Wellesley’s Carillon Bells Used as a Tool for Teaching and Learning in Physics

December 5, 2017
Wellesley students in Galen Stone Tower with carillon bells
Credit:
Elaine Igo

Wellesley’s iconic 32-bell carillon is housed in Galen Stone Tower, which rises 182 feet from the ground in Green Hall. Admired—and heard—on Wellesley’s campus since they were installed in 1931, the bells have now been integrated as a learning and teaching tool by Ted Ducas, professor of physics, in his course the Physics of Music and Musical Acoustics.

Ducas said the class has explored the profound connection between physics and music. “The students learn about the mathematics underlying scales and musical structure as well as the physical basis of instrument design, concert hall acoustics, and beyond,” he said.

Using the bells, he explained, students engage in “hands-on exploration of the acoustic characteristics of vibrating systems such as strings, air columns, and solid bars that form the physical basis for most musical instruments—as well as measurements of the acoustic profiles of the instruments themselves.”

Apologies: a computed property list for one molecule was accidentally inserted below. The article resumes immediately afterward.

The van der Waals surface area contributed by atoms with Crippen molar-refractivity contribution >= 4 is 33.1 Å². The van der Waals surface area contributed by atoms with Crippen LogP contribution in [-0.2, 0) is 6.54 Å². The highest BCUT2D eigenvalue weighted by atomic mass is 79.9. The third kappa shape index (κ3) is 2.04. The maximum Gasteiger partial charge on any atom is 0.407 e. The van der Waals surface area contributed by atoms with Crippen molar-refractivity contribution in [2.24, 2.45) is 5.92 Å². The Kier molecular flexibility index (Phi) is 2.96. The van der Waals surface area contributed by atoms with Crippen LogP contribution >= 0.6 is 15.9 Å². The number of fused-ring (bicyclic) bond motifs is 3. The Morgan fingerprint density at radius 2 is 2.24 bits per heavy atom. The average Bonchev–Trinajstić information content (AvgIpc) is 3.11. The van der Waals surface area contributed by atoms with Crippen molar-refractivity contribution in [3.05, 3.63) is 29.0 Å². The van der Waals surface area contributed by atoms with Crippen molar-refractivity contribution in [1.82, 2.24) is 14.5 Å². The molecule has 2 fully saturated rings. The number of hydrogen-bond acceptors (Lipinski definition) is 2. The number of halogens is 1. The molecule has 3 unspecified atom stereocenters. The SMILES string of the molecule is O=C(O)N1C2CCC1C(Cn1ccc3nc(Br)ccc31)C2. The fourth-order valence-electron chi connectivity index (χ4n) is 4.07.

On occasion, Ducas has invited members of Wellesley’s musical community to participate in the class. Margaret Angelini ’85, director of the Guild of Carillonneurs, performed on the carillon during a presentation with Benjamin Sunderland, who makes carillon bells at his foundry. “The design, construction, and music all came together in that session,” said Ducas.

Pictured with the bells are Ducas’ students. From left to right: Josey Murray ’19, Paula DeAnda ’21, Rachel Beaton ’21, Sammy Lincroft ’21, Carolyn Shannon ’21, and Whitney Xu ’20.